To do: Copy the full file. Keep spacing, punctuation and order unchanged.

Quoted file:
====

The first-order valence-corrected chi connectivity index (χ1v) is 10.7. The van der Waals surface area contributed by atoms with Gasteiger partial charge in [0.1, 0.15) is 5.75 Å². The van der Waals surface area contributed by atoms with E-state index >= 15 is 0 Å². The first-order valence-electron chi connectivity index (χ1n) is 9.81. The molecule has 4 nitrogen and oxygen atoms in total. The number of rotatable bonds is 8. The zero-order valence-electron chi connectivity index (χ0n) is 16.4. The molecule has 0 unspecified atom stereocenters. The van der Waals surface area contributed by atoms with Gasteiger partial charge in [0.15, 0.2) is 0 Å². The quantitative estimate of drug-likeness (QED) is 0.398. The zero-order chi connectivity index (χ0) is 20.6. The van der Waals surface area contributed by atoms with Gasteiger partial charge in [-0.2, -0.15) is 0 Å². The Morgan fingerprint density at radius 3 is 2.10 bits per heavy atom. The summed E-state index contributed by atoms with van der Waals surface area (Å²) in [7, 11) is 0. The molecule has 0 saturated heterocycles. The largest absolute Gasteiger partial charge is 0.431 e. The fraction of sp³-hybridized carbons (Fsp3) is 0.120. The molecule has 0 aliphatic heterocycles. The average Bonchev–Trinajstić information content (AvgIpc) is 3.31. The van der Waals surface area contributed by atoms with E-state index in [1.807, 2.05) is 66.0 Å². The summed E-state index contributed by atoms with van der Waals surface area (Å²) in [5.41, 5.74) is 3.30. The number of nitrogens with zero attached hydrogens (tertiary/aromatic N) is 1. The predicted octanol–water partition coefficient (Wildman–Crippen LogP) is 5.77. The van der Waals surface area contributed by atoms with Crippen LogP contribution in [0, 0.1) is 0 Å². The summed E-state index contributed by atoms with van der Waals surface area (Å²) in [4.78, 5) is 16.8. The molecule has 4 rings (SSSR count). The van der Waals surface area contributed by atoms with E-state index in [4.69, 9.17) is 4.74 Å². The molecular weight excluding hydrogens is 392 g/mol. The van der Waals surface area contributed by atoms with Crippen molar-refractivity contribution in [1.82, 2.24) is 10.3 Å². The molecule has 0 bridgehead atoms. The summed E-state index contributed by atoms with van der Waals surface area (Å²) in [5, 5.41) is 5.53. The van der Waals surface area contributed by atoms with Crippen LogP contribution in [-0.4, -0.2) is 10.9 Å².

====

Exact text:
The first-order valence-corrected chi connectivity index (χ1v) is 10.7. The van der Waals surface area contributed by atoms with Gasteiger partial charge in [0.1, 0.15) is 5.75 Å². The van der Waals surface area contributed by atoms with E-state index >= 15 is 0 Å². The first-order valence-electron chi connectivity index (χ1n) is 9.81. The molecule has 4 nitrogen and oxygen atoms in total. The number of rotatable bonds is 8. The zero-order valence-electron chi connectivity index (χ0n) is 16.4. The molecule has 0 unspecified atom stereocenters. The van der Waals surface area contributed by atoms with Gasteiger partial charge in [0.15, 0.2) is 0 Å². The quantitative estimate of drug-likeness (QED) is 0.398. The zero-order chi connectivity index (χ0) is 20.6. The van der Waals surface area contributed by atoms with Gasteiger partial charge in [-0.2, -0.15) is 0 Å². The Morgan fingerprint density at radius 3 is 2.10 bits per heavy atom. The summed E-state index contributed by atoms with van der Waals surface area (Å²) in [7, 11) is 0. The molecule has 0 saturated heterocycles. The largest absolute Gasteiger partial charge is 0.431 e. The fraction of sp³-hybridized carbons (Fsp3) is 0.120. The molecule has 0 aliphatic heterocycles. The average Bonchev–Trinajstić information content (AvgIpc) is 3.31. The van der Waals surface area contributed by atoms with E-state index in [1.807, 2.05) is 66.0 Å². The summed E-state index contributed by atoms with van der Waals surface area (Å²) in [5.41, 5.74) is 3.30. The number of nitrogens with zero attached hydrogens (tertiary/aromatic N) is 1. The predicted octanol–water partition coefficient (Wildman–Crippen LogP) is 5.77. The van der Waals surface area contributed by atoms with Crippen LogP contribution in [0, 0.1) is 0 Å². The summed E-state index contributed by atoms with van der Waals surface area (Å²) in [4.78, 5) is 16.8. The molecule has 4 rings (SSSR count). The van der Waals surface area contributed by atoms with E-state index in [4.69, 9.17) is 4.74 Å². The molecular weight excluding hydrogens is 392 g/mol. The van der Waals surface area contributed by atoms with Crippen molar-refractivity contribution in [1.82, 2.24) is 10.3 Å². The molecule has 0 bridgehead atoms. The summed E-state index contributed by atoms with van der Waals surface area (Å²) in [5, 5.41) is 5.53. The van der Waals surface area contributed by atoms with Crippen LogP contribution in [-0.4, -0.2) is 10.9 Å².